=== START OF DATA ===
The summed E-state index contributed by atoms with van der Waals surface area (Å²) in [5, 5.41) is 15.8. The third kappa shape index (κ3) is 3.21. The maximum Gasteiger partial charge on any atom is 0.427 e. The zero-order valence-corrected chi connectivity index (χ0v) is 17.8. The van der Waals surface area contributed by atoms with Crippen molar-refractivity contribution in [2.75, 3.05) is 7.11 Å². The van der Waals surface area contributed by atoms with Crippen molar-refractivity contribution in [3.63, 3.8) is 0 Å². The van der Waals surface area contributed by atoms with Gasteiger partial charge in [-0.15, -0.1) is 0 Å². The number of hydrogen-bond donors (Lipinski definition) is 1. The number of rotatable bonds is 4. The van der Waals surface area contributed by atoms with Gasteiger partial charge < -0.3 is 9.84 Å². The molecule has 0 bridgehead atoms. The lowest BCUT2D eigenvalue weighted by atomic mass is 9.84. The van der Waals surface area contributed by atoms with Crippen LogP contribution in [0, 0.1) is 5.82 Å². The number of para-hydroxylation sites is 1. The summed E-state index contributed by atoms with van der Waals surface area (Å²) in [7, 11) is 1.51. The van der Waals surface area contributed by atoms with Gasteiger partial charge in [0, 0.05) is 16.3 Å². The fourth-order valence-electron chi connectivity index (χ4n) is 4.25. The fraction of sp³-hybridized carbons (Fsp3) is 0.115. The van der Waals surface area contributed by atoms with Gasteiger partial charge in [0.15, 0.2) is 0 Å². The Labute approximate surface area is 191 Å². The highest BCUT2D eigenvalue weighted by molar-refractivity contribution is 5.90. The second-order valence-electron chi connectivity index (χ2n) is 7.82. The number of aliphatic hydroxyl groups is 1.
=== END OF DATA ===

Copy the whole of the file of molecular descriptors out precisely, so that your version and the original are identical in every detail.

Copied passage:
The summed E-state index contributed by atoms with van der Waals surface area (Å²) in [5, 5.41) is 15.8. The third kappa shape index (κ3) is 3.21. The maximum Gasteiger partial charge on any atom is 0.427 e. The zero-order valence-corrected chi connectivity index (χ0v) is 17.8. The van der Waals surface area contributed by atoms with Crippen molar-refractivity contribution in [2.75, 3.05) is 7.11 Å². The van der Waals surface area contributed by atoms with Crippen molar-refractivity contribution in [3.63, 3.8) is 0 Å². The van der Waals surface area contributed by atoms with Gasteiger partial charge in [-0.15, -0.1) is 0 Å². The number of hydrogen-bond donors (Lipinski definition) is 1. The number of rotatable bonds is 4. The van der Waals surface area contributed by atoms with Gasteiger partial charge < -0.3 is 9.84 Å². The molecule has 0 bridgehead atoms. The lowest BCUT2D eigenvalue weighted by atomic mass is 9.84. The van der Waals surface area contributed by atoms with Crippen LogP contribution in [0, 0.1) is 5.82 Å². The number of para-hydroxylation sites is 1. The summed E-state index contributed by atoms with van der Waals surface area (Å²) in [7, 11) is 1.51. The van der Waals surface area contributed by atoms with Gasteiger partial charge in [0, 0.05) is 16.3 Å². The fourth-order valence-electron chi connectivity index (χ4n) is 4.25. The fraction of sp³-hybridized carbons (Fsp3) is 0.115. The van der Waals surface area contributed by atoms with Gasteiger partial charge in [0.15, 0.2) is 0 Å². The Labute approximate surface area is 191 Å². The highest BCUT2D eigenvalue weighted by molar-refractivity contribution is 5.90. The second-order valence-electron chi connectivity index (χ2n) is 7.82. The number of aliphatic hydroxyl groups is 1.